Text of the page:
Benson Shum brings joy to Disney destroyer
Interview: Benson Shum
He grew up sketching trees in Stanley Park, now the Vancouver animator is breathing life into the pixels behind Ralph Breaks the Internet, the latest adventure for two arcade characters learning to console each other.
Goosebumps 2 almost too scary
Movie review: Goosebumps 2 - Haunted Halloween
Jack Black returns as R.L. Stine and turns Goosebumps’ Haunted Halloween into a meta horror movie for young adults, but with an evil ventriloquist dummy as the villain and a scene that compromises Mom’s goodness, even grown-ups may get the shivers.
A Superhero Sans Pants
Movie Review: Captain Underpants
Who cares about London or France when you've got a superhero rocking underpants? Dav Pilkey's potty-obsessed character makes a memorable debut with as much fart as he has heart
Sense of an Ending eludes closure
Movie Review: The Sense of an Ending
In the film version of the ambiguous Julian Barnes novel, Jim Broadbent shines as an older man whose quiet life is interrupted by a letter that makes him re-evaluate the past
Inferno: To Hell and Back
Movie review: Inferno
Tom Hanks and Felicity Jones get lost in a sea of attractive scenery and classical references in Ron Howard's decryption of Dante's Divine Comedy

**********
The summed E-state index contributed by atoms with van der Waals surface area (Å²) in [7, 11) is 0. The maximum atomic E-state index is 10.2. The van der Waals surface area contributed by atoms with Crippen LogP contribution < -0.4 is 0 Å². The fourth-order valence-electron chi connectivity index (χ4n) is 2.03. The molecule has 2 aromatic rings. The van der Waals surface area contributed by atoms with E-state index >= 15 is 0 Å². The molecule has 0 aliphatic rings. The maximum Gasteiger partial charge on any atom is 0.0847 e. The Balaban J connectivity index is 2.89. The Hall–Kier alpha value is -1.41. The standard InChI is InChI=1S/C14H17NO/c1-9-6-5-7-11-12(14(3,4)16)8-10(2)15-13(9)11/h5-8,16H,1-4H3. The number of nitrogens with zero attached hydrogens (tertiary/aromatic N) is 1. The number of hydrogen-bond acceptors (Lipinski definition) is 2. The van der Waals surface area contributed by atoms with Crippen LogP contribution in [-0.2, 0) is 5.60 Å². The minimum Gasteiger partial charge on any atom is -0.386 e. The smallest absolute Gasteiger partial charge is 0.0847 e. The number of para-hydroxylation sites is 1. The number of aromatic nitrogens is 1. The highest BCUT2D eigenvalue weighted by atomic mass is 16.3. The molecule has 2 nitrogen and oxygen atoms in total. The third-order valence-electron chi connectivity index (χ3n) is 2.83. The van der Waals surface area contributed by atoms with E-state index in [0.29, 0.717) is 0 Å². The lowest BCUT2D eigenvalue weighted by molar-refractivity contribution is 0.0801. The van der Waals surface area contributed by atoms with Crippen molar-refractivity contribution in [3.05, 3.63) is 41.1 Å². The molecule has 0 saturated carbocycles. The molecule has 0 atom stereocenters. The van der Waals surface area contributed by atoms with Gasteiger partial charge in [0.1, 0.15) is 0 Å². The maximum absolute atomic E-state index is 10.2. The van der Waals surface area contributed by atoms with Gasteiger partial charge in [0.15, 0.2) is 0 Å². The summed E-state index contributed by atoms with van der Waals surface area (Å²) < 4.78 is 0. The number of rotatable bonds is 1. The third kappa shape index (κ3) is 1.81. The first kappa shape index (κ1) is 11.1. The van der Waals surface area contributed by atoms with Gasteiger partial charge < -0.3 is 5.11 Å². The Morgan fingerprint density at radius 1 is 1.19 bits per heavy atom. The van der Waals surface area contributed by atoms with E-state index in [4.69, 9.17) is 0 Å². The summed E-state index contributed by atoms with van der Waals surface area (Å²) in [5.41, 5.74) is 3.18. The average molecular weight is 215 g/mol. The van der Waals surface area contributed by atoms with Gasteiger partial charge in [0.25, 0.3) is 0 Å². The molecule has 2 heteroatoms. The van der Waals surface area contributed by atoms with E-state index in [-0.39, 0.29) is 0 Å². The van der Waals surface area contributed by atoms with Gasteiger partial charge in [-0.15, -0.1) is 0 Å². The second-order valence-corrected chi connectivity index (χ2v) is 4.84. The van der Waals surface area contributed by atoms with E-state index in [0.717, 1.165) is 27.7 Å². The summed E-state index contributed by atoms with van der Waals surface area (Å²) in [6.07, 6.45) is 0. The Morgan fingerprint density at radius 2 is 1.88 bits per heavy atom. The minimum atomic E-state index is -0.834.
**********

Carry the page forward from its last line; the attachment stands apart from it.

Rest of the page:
Penetrating Helen Gurley Brown
Books: Not Pretty Enough - The Unlikely Triumph of Helen Gurley Brown
New biography of the woman who recreated Cosmopolitan as a vehicle of sexual empowerment reveals lifelong insecurities and a penchant for moisturizing with baking lard
Paul McCartney biography blows up Beatles lore
Book Review: Paul McCartney: The Life by Philip Norman
When Philip Norman first wrote about The Beatles in his 1981 book Shout, he earned Paul's wrath by claiming John Lennon was "three-quarters" of the band, but 25 years later he sets the creative record straight by hailing Paul as the boundary-breaking Beatle
Big Time, Small Talk, Woodstock
Book Review: Small Town Talk
Barney Hoskyns is the leading chronicler of the Woodstock generation and he explores the lasting legacy of a mindset birthed in mud-covered love in his new book, Small Town Talk
David Bezmozgis dives into Russian diaspora
Interview: David Bezmozgis on Natasha
The Toronto-based writer-director grew up in a community of Russian Jews who left the Soviet Union, but decades later he says the "Russian immigrant experience" has become more difficult to define -- yet far more interesting to explore through drama
By Katherine Monk
The “immigrant experience” is a phrase that’s been getting a lot of media mileage in the wake of Syria’s collapse and continuing mass displacement due to climate change, but as a phrase, it’s generic.
It assumes all immigrants share a similar reality: a sense of exile and limited expression until assimilation takes hold. Toronto author and filmmaker David Bezmozgis thinks the North American “immigrant community” deserves better than a broad label between quotation marks, so he wrote a short story called Natasha, originally published in Harper’s before appearing in a bound collection in 2004.
A Lolita-like yarn about a sexy young Russian girl who moves ...